Experts have a get-out clause of which politicians can only dream when they are speaking from the podium at press briefings. While ministers are expected to be able to answer questions on any matter, there and then, and have details at their fingertips, advisors can escape most tricky questions with a simple few words: that’s outside my area of expertise.
That makes it all the more baffling that when asked by journalists about the risk of fraudsters exploiting the government’s new track and trace system, not one, but two deputy chief medical officers decided to comment and belittle the risks involved.
Deputy chief medical officer Dr Jenny Harries was particularly sanguine. ‘I think it will be very obvious in the conversation you have with them that they are genuine in that regard,’ she told journalists and the viewing public. ‘I think it will be very evident when somebody rings you these are professionally trained individuals and sitting over them are a group of senior clinical professionals.’ Harries could not have been much more Pollyanna-ish had she turned up at her aunt’s farm in Vermont with goldilocks curls exclaiming ‘good golly gosh!’.
The UK’s contact tracing operation has three tiers of employees, the most numerous of which comprises people who have had half a day or less of training – some of whom applied for generic call centre jobs at minimum wage, and some whose training consisted of being given a PDF with instructions and told to read it.
Coupled with the fact many of these callers will be operating from home, potentially with the sounds of their still-at-home children in the background, and some genuine contact tracing calls will sound anything but professional.
That’s the least of the issues Harries is ignoring, though. Anyone savvy enough to successfully navigate to the official government advice page on track and trace will see reassurance that they should make sure calls or texts come from the official government number listed online.
The problem is that even a relatively amateur con artist can fake the number – as radio host and former The Real Hustle presenter Alexis Conran demonstrated on his Twitter feed on Monday, posting a photo of a phone showing a call apparently from the official 0300 013 5000 number. Spoofing this number takes nothing more than an openly-available app. So much for that protection.
— Alexis Conran (@alexisconran) June 1, 2020
Here is an example of the contact tracing number being spoofed with a commercially available app.Please be careful.Just because you see the number it does not mean the call is guaranteed to be genuine. pic.twitter.com/XREbG0d8Uf
That leaves Harries, one of the most senior officials responsible for the well-being of the nation – and in turn the government itself – essentially leaving people to their own devices, navigating a world in which they may be called by complete strangers and told to dramatically change their behaviour, list everyone they have been in contact with, and more.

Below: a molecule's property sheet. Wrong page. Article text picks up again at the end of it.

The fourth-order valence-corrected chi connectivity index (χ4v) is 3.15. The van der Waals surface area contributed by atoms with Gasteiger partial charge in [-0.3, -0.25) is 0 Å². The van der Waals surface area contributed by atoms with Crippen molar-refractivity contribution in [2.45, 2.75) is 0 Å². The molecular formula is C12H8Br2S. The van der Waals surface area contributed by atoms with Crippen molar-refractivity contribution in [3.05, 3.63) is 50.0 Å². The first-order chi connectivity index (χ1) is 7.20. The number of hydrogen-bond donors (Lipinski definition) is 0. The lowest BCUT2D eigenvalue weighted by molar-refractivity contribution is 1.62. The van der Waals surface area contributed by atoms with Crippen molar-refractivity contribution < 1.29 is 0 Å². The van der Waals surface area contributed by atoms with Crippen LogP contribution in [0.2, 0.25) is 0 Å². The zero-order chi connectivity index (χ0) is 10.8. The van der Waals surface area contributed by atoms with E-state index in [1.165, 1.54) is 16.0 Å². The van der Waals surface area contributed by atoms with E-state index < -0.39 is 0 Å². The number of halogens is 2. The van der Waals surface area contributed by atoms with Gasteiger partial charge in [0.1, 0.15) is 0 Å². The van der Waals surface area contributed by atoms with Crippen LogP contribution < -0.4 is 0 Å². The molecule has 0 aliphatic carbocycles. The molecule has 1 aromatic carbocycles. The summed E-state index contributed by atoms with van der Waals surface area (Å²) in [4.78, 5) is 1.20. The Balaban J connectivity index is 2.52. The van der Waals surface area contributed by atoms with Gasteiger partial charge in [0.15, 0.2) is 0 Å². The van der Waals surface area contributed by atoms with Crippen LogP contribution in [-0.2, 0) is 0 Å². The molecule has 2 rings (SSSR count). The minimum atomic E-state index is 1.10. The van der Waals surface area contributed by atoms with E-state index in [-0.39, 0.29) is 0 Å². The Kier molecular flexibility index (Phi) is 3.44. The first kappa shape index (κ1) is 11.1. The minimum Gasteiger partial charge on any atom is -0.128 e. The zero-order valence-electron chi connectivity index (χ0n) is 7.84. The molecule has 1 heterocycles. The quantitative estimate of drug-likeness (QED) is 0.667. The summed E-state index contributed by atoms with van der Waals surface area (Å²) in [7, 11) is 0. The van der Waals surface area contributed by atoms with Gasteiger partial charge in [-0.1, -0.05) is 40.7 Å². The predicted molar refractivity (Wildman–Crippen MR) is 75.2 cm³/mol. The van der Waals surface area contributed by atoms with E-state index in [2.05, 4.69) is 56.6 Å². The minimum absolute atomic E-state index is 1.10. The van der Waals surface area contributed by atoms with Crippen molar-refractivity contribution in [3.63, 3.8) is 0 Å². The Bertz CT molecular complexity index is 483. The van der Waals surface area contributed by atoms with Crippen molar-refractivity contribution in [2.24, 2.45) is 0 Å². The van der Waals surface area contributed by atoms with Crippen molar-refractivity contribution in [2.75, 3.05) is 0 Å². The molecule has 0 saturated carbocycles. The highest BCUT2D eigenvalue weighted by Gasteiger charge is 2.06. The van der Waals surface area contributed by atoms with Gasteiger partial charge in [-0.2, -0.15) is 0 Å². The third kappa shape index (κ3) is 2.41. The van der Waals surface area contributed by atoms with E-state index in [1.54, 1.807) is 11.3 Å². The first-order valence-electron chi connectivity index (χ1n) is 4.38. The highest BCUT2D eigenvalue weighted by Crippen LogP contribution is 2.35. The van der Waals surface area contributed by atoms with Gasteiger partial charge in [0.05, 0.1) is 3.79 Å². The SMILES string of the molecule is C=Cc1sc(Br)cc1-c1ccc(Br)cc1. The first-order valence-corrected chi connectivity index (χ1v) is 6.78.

At least a million attempts a year – the real figure is surely far higher – are recorded of fraudsters attempting to impersonate HMRC by phone, text, or email. Most of us have heard of HMRC and had to deal with it for most of our adult lives – and yet impersonating the department is still lucrative and successful for con artists looking for cash.
Impersonating officials and sounding ‘professional’ is exactly what fraudsters do. They start with plausible details – sometimes they already possess basic reassuring information bought from previous hacks, like a victim’s postcode and name, and seek out more information.
Individuals are conned out of around £7 billion every year in the UK alone, not counting the sums taken from credit cards that is eventually paid for by the banks. Fraudsters target people who are vulnerable, often because of either their age, their concerns about not paying tax, their belief they have broken speeding laws, or – now – because they possibly have coronavirus.
The government has launched its track and trace system before any sane person could possibly think it’s ready, as part of a series of complex political and economic trade-offs – as the cost of lockdown mounts, it reasons, we need to reopen.
Track and trace remains key to that strategy, and perhaps the government believes that launching it early will iron out the kinks all the faster, even if it’s a bumpy ride. Even better if the whole thing helps move the story on from a certain political advisor’s eye tests.
Amid that trade-off, the government seem to have made an additional one: to minimise and outright ignore the very real fraud risks its track and trace programme creates – and by offering false reassurance live on television it is actively helping the fraudsters, who’ll be brushing up on sounding ‘professional’ even as I type.
The government may wish to get a grip on this before thousands of pensioners are spared from Covid only to be stripped of their life savings. There will be enough scandals to look into after the pandemic without needlessly adding another to the list.